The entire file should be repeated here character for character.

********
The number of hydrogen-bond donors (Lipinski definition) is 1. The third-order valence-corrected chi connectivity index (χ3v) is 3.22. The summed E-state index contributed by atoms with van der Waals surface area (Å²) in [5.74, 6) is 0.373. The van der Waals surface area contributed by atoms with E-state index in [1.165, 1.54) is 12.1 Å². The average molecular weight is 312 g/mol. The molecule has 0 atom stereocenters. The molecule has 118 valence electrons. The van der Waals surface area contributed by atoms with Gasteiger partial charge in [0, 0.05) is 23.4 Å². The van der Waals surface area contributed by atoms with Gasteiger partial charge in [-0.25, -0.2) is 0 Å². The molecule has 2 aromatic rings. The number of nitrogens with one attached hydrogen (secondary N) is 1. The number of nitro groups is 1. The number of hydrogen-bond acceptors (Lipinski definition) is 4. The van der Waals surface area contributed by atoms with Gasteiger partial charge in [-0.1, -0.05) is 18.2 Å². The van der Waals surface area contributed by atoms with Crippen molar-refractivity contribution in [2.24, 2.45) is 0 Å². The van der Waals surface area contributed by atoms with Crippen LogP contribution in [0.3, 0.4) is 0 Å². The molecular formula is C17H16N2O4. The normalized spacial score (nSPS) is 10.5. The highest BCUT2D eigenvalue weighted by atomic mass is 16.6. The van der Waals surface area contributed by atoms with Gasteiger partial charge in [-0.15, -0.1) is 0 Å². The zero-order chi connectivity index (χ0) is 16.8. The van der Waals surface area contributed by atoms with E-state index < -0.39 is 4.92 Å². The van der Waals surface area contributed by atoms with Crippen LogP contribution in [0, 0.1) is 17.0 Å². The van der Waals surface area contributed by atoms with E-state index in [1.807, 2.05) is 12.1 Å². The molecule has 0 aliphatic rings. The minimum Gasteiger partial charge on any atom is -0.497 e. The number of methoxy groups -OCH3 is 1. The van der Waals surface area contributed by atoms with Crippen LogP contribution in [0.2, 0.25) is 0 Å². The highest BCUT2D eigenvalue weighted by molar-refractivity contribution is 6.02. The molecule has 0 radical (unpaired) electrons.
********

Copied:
The number of hydrogen-bond donors (Lipinski definition) is 1. The third-order valence-corrected chi connectivity index (χ3v) is 3.22. The summed E-state index contributed by atoms with van der Waals surface area (Å²) in [5.74, 6) is 0.373. The van der Waals surface area contributed by atoms with E-state index in [1.165, 1.54) is 12.1 Å². The average molecular weight is 312 g/mol. The molecule has 0 atom stereocenters. The molecule has 118 valence electrons. The van der Waals surface area contributed by atoms with Gasteiger partial charge in [0, 0.05) is 23.4 Å². The van der Waals surface area contributed by atoms with Gasteiger partial charge in [-0.25, -0.2) is 0 Å². The molecule has 2 aromatic rings. The number of nitrogens with one attached hydrogen (secondary N) is 1. The number of nitro groups is 1. The number of hydrogen-bond acceptors (Lipinski definition) is 4. The van der Waals surface area contributed by atoms with Gasteiger partial charge in [-0.1, -0.05) is 18.2 Å². The van der Waals surface area contributed by atoms with Crippen molar-refractivity contribution in [2.24, 2.45) is 0 Å². The van der Waals surface area contributed by atoms with Crippen LogP contribution in [0.3, 0.4) is 0 Å². The molecular formula is C17H16N2O4. The normalized spacial score (nSPS) is 10.5. The highest BCUT2D eigenvalue weighted by atomic mass is 16.6. The van der Waals surface area contributed by atoms with Gasteiger partial charge in [-0.15, -0.1) is 0 Å². The zero-order chi connectivity index (χ0) is 16.8. The van der Waals surface area contributed by atoms with E-state index < -0.39 is 4.92 Å². The van der Waals surface area contributed by atoms with Crippen LogP contribution in [0, 0.1) is 17.0 Å². The van der Waals surface area contributed by atoms with E-state index in [1.807, 2.05) is 12.1 Å². The molecule has 0 aliphatic rings. The minimum Gasteiger partial charge on any atom is -0.497 e. The number of methoxy groups -OCH3 is 1. The van der Waals surface area contributed by atoms with Crippen LogP contribution in [0.2, 0.25) is 0 Å². The highest BCUT2D eigenvalue weighted by molar-refractivity contribution is 6.02. The molecule has 0 radical (unpaired) electrons.